For many students, though, school is more than just an academic experience. When asked how she is working to maintain a sense of community in her classes, Van Zee said that she thinks the “breakout rooms are going to be a huge deal. I’m hoping to use them a lot.” To Van Zee, breakout rooms are a method of “getting students to interact with one another still…[instead] of me just talking into Zoom. That’s going to be where a lot of class time needs to be spent.” 

Although Andree mentioned using breakout rooms in AVID, he located the primary source of community in most of his classes to be the “five minutes before class starts [when] everyone’s coming on to the Zoom and chatting.” However, he admitted that while teaching this is still an area in which he hopes to improve: “That is the hardest one. Honestly, I don’t feel like I’m doing a great job.”  

Andree has been noted in the past for having a teaching style that is built on having high energy and engagement. When asked about how he is maintaining this in an online format, he shared that “it’s not the big grand gestures. It’s the little things that you do,” mentioning in particular that “just saying something weird or showing them a demo” has worked for him, saying “you gotta assume that [the students] are a little more engaged.”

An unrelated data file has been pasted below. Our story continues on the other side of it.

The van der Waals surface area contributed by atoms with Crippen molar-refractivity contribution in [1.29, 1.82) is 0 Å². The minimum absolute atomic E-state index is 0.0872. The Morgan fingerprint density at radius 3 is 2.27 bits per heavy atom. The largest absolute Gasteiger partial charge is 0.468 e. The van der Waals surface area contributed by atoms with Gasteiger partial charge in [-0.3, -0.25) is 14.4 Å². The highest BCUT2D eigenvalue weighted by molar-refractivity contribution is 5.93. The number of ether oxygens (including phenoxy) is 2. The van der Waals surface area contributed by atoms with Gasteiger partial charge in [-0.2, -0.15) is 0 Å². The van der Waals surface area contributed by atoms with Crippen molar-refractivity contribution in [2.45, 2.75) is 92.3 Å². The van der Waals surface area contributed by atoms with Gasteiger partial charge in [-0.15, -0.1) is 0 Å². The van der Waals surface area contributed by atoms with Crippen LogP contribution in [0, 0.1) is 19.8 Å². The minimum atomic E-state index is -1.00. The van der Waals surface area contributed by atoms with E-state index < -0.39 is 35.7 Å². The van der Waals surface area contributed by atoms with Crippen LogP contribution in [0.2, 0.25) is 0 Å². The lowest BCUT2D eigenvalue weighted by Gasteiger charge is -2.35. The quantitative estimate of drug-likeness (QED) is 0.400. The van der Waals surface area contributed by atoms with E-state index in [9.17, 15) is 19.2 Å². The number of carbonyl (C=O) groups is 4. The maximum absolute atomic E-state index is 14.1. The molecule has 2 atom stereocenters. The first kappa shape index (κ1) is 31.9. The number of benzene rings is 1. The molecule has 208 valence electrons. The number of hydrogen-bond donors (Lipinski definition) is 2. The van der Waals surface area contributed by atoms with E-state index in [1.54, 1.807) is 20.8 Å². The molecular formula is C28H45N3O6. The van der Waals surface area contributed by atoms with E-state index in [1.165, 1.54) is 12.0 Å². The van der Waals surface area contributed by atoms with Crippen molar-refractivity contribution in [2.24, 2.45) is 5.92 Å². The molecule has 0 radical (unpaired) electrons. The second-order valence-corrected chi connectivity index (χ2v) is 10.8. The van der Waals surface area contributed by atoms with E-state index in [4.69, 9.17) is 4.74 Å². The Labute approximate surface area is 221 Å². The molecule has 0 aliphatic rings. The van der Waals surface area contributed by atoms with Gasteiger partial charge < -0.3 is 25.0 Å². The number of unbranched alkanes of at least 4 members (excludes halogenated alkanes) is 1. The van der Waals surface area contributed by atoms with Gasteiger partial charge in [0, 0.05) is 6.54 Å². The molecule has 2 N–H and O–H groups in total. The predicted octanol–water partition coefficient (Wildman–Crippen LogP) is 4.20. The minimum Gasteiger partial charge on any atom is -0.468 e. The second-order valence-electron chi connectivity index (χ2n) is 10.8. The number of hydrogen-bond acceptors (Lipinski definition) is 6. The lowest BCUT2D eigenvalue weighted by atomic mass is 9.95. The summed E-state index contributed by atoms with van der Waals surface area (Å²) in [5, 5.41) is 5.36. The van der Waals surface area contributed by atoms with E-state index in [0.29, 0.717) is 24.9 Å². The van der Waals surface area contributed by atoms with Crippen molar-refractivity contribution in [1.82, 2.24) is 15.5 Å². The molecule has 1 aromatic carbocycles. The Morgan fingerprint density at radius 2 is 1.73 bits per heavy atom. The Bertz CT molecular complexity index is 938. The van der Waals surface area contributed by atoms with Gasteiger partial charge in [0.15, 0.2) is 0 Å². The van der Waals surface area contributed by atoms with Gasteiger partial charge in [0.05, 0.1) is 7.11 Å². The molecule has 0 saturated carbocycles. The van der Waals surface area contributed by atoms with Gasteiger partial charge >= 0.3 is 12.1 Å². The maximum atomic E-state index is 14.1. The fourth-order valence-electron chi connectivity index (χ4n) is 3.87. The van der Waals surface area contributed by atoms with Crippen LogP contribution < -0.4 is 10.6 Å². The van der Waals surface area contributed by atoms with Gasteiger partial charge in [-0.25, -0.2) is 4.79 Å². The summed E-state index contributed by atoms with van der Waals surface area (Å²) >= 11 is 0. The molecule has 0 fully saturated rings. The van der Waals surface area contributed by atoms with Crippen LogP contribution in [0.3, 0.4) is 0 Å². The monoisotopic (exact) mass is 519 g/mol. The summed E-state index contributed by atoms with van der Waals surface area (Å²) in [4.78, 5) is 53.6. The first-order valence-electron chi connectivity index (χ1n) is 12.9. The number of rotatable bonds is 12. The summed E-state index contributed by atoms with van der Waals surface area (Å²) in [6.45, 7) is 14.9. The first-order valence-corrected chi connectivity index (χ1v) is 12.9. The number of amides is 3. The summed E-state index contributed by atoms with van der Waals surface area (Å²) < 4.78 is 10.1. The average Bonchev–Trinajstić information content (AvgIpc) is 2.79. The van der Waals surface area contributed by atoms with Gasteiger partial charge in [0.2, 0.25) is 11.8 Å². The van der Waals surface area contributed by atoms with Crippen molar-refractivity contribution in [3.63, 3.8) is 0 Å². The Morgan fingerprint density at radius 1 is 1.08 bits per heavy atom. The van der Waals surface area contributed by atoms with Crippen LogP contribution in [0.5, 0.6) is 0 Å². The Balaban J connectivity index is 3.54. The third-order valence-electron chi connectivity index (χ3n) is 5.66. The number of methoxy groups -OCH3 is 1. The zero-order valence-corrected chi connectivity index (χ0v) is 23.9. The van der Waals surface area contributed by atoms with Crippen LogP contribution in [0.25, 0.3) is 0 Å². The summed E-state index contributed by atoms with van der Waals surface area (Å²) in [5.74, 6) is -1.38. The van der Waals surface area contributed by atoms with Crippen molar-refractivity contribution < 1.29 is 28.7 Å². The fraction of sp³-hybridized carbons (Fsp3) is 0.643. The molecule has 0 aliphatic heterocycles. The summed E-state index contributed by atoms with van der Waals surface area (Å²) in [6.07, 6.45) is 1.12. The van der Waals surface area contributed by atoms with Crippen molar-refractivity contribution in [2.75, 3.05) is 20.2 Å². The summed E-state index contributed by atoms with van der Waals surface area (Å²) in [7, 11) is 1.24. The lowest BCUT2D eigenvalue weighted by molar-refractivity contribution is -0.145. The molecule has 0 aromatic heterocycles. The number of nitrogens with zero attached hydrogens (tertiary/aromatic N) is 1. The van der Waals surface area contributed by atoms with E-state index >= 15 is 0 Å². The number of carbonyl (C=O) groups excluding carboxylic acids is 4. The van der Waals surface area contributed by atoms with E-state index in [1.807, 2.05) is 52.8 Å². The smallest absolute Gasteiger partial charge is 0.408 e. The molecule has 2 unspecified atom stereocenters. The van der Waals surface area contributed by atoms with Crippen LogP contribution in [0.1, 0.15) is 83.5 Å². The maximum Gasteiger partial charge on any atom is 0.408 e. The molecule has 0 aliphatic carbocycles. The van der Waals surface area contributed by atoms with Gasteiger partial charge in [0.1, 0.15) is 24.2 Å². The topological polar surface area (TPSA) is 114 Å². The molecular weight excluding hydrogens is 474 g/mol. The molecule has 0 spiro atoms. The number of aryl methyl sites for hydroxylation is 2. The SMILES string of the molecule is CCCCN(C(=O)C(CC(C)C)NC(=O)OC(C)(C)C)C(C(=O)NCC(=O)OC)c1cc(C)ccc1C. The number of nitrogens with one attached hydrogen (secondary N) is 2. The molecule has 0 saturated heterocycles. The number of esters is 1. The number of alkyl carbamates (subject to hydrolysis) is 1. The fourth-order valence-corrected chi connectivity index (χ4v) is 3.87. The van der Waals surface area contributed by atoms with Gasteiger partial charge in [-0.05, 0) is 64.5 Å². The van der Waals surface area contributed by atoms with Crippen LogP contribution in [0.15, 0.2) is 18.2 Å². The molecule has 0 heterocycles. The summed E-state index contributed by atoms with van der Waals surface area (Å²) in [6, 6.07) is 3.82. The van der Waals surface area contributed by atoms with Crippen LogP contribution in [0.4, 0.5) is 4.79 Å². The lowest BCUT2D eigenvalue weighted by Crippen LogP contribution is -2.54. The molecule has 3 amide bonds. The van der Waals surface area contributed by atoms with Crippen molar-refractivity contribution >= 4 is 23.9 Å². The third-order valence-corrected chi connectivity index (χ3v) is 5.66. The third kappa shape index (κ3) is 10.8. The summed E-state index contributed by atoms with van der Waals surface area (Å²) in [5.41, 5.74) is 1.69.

Both Andree and Van Zee have had the opportunity to collaborate with other teachers while adapting to an online school environment. Van Zee shared that she “works very closely with some of the other teachers” and that they have “been doing a lot of practice Zoom meetings” to get comfortable with the platform. 

Andree added that he has talked to the Chemistry professor at Cal Poly, who is working on designing “simulations for their class” to take the place of labs. Furthermore, he was talked to “other high school teachers” from Pioneer Valley and San Luis Obispo High School as they’ve worked on “trying to figure out how [they] can keep students engaged throughout the entirety of the year.”

Although both Andree and Van Zee made it clear that the changes for the school year brought significant challenges, they highlighted some positive aspects, too. For Van Zee, being at home gives her the “benefit of spending more time with [her] family.” She also shared that she thinks that there “is some benefit for everybody getting a lot more tech-savvy and learning how to use different apps and how to function in a digital world.” 

Andree, on the other hand, welcomed the school year as an opportunity for a perspective shift. “Now,” he said, “when I talk to [students], they’re like ‘all I want to do is get back to the classroom!’ I think that that mindset shift is really, really cool.” More personally, he felt that the change allowed teachers “to really step back and think to themselves what the heck they want their students to learn. We’re seeing you two to three times a week. How are we making the biggest impact?” That question, at the moment, may not be one that is easy for everyone to answer, but students can expect to see that answer as we move further into the school year.